Going for gold: interview with a winning mentality

16 Jul 2012

Euro 2012, Wimbledon and the London Olympics; Inspired by this incredible summer of sport we consider how business can learn lessons from sporting excellence.

Nicky Coffin played Rugby for England earning 22 caps for her country. She’s now a successful performance coach, business woman and Managing Director of Centred Excellence. Here Nicky shares her thoughts on how a winning mentality can lead to interview success…..

‘If you look at top performing athletes and top performing business people they both have certain traits and competencies that signify they are high performers. One competence is that they absolutely want to be the best in their space. Another is tenacity and perseverance. There’s no such thing as failure for them, it’s just feedback. If top sports stars get knocked back, they come back stronger. David Beckham, Paula Radcliff and Roger Federer are all examples of that. Here’s how a top sports player would approach a job interview…

1. Create a game plan: When Spain won the European Championships this year, they had a clear plan. Now you create yours. WRITE IT DOWN. Imagine you have a magic wand for your interview and that it went as well as you can imagine. What would you see, hear and feel? What’s important that you need to be doing or saying during the interview to make it go really well? What would make it a great interview for you? Having written it down, you should already be feeling more confident and positive about the experience.

2. Have a clear idea of your goal: Think about the key points you want to get across and the questions that are likely to come up. Prepare your responses. Ask a friend to role play some really tough questions with you. And Practice! Practice! Practice!

3. Visualisation: Imagine yourself doing the interview from as many different perspectives as you can, as if it’s a movie in your mind. Imagine it’s going really well. You’re answering questions confidently and articulately, so, when you get there you’ll feel calmer. Sally Gunnell was asked what had made the difference for her when she won gold in the 400m hurdles at the 1992 Olympics in Barcelona. She said every day for 9 months she visualised herself running that race in different lanes and weather conditions over and over again. So, when she came to run the race, she’d already run it in her mind over a thousand times, she’d done it before and it was totally in the muscle. So she was much calmer and in THE right state because she had prepared.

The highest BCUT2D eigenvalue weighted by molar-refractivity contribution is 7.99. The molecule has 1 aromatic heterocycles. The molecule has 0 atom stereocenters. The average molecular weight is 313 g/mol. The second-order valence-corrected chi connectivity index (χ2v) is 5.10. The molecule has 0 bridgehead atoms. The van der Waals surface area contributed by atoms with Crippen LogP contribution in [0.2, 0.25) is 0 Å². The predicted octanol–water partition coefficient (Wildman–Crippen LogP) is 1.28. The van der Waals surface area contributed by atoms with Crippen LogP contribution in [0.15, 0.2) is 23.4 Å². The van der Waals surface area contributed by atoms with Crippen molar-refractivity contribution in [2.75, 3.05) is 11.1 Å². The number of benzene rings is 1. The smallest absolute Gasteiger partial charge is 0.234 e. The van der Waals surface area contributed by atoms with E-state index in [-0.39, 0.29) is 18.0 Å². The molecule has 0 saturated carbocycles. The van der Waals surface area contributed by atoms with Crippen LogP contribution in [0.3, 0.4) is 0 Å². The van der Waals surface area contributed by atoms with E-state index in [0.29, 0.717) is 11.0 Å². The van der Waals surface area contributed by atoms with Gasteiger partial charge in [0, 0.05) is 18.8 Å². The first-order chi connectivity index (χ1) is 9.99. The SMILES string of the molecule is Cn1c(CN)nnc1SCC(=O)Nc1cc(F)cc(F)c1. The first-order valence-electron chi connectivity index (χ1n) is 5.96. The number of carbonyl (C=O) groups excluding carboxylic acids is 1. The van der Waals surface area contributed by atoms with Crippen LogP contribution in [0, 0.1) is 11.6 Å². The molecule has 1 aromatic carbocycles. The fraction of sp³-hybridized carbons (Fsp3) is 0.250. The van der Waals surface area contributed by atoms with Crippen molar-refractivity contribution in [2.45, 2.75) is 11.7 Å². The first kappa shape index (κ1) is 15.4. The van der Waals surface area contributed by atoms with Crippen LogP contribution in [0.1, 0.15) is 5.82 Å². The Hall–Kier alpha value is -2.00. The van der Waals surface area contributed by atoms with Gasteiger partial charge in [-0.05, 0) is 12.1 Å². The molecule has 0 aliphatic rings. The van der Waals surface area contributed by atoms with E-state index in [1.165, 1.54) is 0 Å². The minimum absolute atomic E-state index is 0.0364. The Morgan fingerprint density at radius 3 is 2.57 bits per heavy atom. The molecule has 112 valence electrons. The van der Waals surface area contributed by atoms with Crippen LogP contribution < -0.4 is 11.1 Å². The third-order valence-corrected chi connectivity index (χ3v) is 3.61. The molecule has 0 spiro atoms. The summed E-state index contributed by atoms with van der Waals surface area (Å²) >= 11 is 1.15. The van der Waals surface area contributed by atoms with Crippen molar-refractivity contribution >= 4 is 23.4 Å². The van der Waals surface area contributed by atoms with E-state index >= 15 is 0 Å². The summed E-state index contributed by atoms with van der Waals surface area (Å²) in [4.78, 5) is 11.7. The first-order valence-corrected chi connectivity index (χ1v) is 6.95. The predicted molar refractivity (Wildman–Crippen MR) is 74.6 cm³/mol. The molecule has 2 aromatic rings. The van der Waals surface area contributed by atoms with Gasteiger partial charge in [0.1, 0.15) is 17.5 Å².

4. Mindset is critical: As long as you’ve practised, 90% of what you do is mindset. Whether you think you can do it or whether you think you can’t do it – both are true. Your subconscious will prove whatever you believe. Go in knowing ‘I can do this’.

5. First impressions Count: Hand shake, eye contact and body language are all important. People make up their minds in less than a second. The interview will then spend the rest of the interview trying to prove that their 1st impression was right. Influence what you can – including first impressions, wear clothes that are smart, a tie, suit or dress that is quite neutral. Stay relaxed. If you do get nervous, dry your hands before you shake. When you’re sitting outside your internal mind chatter helps when you talk about being calm, confident and relaxed. All you need to do is your best. If it’s meant to be, know that the job won’t pass you by.

6. Unattach yourself to the outcome: Get in THE right state, rather than being in a right state. You don’t need the job, you’d like the job and if it happens to be the right thing for you then that’s OK. If you do all that you can to perform at your best, and focus on what you can control and influence, that will help you to be in THE right state. There will be things out of your control, but because you can do nothing about them, don’t waste energy worrying. I think Roger Federer fluffed the first game in the Wimbledon final last week, because winning a seventh title was hugely important to him, and he let nerves get to him; the same for Murray. He felt the weight of expectation to win and put massive pressure on himself. Unattach the need and you will see a different outcome.

7. Sell yourself: Interviews are not a time to be a shrinking violet and bashful! This is the time to shout about yourself. No-one else is going to do it for you. A footballer in a cup final will not be shy, retiring and modest, because that won’t help the team win the match. Shout about your key achievements. It’s not boasting it’s just demonstrating what you’re capable of.

8. Closing questions: ‘What’s important to you about the person that you hire?’ is a good open question to have at the end. Pick up on the response and follow up with ‘How do I compare?’ It may seem bold, but it’s the perfect opportunity for you to get honest feedback and to overcome any possible objections.

Comment on Nicky’s blog @theworksrecruit Want to read more about sport, business and mindset? Nicky suggests:

The Inner Game of Tennis by W Timothy Gallwey

Bounce: The Myth of Talent and the Power of Practice by Matthew Syed

Ahead of the Game: How to Use your Mind to Win in Sport by Jeremy Lazarus

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